Mad Caddies - Punk Rocksteady
Mad Caddies has always been a personal favorite on so many levels for so many different reasons. Pretty much when I discovered them through their "Rock The Plank" album on tape in 2001, these fellas became some sort of soft spot for me. In my world, the album "Just One More" (2003) is a perfect 10 and it has helped me through some interesting times. Mad Caddies is not just a band that mixes ska, reggae, punk, Dixieland jazz, Latin pop, alternative and whatever other genres you can think of, they are a band that matters.
What also matters is that when I read the news about this project, I was stoked and at the same time not even remotely surprised because this was bound to happen. Mad Caddies covering some of the defining bands in punk history in a reggae manner is what one could expect and probably this should have happened a few years ago.
Aside all the horrible things Fat Mike (NOFX and owner of Fat Wreck Chords) said during a show in Las Vegas, the guy has the knack to make a big deal out of cover songs and albums. After the idea of "Punk Rocksteady" was on the table for a while, Mad Caddies teamed up with him as a producer to create your fucking summer soundtrack, so you'd better play it loud.
|The cast of the new Netflix original show|
"Waking the Fourth wave"
"Punk Rocksteady" starts with a beautiful and somber version of Bad Religion's classic "Sorrow" featuring some sexy Hammond organ and trumpet solos. When I listen to "She" (Green Day), "Alien8" (Lagwagon) and AM (Tony Sly) I can't help but think of the likes of Slightly Stoopid and in general the Sublime-ish atmosphere surrounds this whole record.
Chuck Robertson's voice has always been beyond perfect and this project proves why he is one of the best singers in the so-called punk scene. The other members don't disappoint either - the band executes every idea with refinement, warmth and professional musicianship - salty and sugary horn section, soaring guitar shuffles and pulsating bass lines and drumming. Let's take for example "Some Kinda Hate" by Misfits. It still has a brooding 80's vibe but redesigned through the prism of the ska legends The Specials.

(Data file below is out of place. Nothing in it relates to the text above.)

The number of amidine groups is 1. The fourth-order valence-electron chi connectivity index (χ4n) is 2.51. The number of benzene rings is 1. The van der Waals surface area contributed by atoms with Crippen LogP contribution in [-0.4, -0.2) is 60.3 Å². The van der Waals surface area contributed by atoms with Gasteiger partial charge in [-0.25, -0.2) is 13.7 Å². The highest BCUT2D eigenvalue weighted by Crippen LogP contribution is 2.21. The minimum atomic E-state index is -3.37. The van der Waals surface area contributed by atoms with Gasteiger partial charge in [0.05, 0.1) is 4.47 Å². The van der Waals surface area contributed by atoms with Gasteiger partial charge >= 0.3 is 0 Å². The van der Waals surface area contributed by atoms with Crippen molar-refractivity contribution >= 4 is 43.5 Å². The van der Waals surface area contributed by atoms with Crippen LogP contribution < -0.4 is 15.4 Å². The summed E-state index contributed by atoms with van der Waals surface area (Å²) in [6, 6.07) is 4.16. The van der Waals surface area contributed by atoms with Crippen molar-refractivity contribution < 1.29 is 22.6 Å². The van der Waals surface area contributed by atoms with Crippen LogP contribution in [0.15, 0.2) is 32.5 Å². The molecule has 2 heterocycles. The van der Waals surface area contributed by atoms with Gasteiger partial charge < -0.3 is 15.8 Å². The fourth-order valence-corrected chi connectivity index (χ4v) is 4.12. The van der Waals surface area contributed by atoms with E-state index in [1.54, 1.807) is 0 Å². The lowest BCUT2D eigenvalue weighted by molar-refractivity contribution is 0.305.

There are a few guest vocalists in here. Aimee from The Interrupters adds a little hoarseness on the incredible cover of "She's Gone" (NOFX) and on the Operation Ivy song "Sleep Long", where also sings Joshua Waters Rudge from the British reggae/dub heroes The Skints. Fat Mike himself also makes a cameo at the end of the Propagandhi cover "...And We Thought The Nation-States Were A Bad Idea" where he pokes fun at another classic track by the Canadians' - "Ska Sucks". If you know the original's lyrics, you'll definitely know what I'm talking about. I'll give credit to Mad Caddies for being brave enough to pick such a complex guitar song with breakneck tempo and great political message and turn it into something so cheerful, fun and fresh.
This feels a lot like a fan made album and it serves its great purpose - being catchy, summery and nostalgic. The last Mad Caddies album with original music "Dirty Rice" was okay but it felt short being outstanding like all their earlier ones so in a way - this is a great comeback for these handsome Californians. For sure this could fire up the fuse in a year or two for new great original music.
Listen if you like:
Mad Caddies obviously
Punk and ska covers
All things ska and 90's punk revival
And also if you're tired of morons telling you that EDM is the only genre that produces summer bangers